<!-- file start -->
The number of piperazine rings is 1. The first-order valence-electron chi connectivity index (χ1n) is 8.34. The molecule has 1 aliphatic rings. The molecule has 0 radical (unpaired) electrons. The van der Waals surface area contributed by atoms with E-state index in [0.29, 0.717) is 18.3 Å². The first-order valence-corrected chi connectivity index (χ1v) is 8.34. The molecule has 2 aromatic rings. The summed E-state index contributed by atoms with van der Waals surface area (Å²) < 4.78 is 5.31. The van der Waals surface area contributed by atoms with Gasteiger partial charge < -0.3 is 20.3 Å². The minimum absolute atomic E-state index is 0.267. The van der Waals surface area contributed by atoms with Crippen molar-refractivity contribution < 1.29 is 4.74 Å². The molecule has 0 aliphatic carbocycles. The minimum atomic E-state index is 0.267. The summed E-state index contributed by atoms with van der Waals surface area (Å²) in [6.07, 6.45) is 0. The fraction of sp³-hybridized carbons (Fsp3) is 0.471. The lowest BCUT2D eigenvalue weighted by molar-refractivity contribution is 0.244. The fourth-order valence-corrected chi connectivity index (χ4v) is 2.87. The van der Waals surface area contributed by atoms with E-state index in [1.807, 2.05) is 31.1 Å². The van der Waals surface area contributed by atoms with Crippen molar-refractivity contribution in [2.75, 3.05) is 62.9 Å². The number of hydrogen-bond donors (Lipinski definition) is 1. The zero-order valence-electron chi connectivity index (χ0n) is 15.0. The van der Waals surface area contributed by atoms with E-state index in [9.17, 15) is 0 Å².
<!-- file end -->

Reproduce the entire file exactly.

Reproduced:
The number of piperazine rings is 1. The first-order valence-electron chi connectivity index (χ1n) is 8.34. The molecule has 1 aliphatic rings. The molecule has 0 radical (unpaired) electrons. The van der Waals surface area contributed by atoms with E-state index in [0.29, 0.717) is 18.3 Å². The first-order valence-corrected chi connectivity index (χ1v) is 8.34. The molecule has 2 aromatic rings. The summed E-state index contributed by atoms with van der Waals surface area (Å²) < 4.78 is 5.31. The van der Waals surface area contributed by atoms with Gasteiger partial charge < -0.3 is 20.3 Å². The minimum absolute atomic E-state index is 0.267. The van der Waals surface area contributed by atoms with Crippen molar-refractivity contribution < 1.29 is 4.74 Å². The molecule has 0 aliphatic carbocycles. The minimum atomic E-state index is 0.267. The summed E-state index contributed by atoms with van der Waals surface area (Å²) in [6.07, 6.45) is 0. The fraction of sp³-hybridized carbons (Fsp3) is 0.471. The lowest BCUT2D eigenvalue weighted by molar-refractivity contribution is 0.244. The fourth-order valence-corrected chi connectivity index (χ4v) is 2.87. The van der Waals surface area contributed by atoms with E-state index in [1.807, 2.05) is 31.1 Å². The van der Waals surface area contributed by atoms with Crippen molar-refractivity contribution in [2.75, 3.05) is 62.9 Å². The number of hydrogen-bond donors (Lipinski definition) is 1. The zero-order valence-electron chi connectivity index (χ0n) is 15.0. The van der Waals surface area contributed by atoms with E-state index in [9.17, 15) is 0 Å².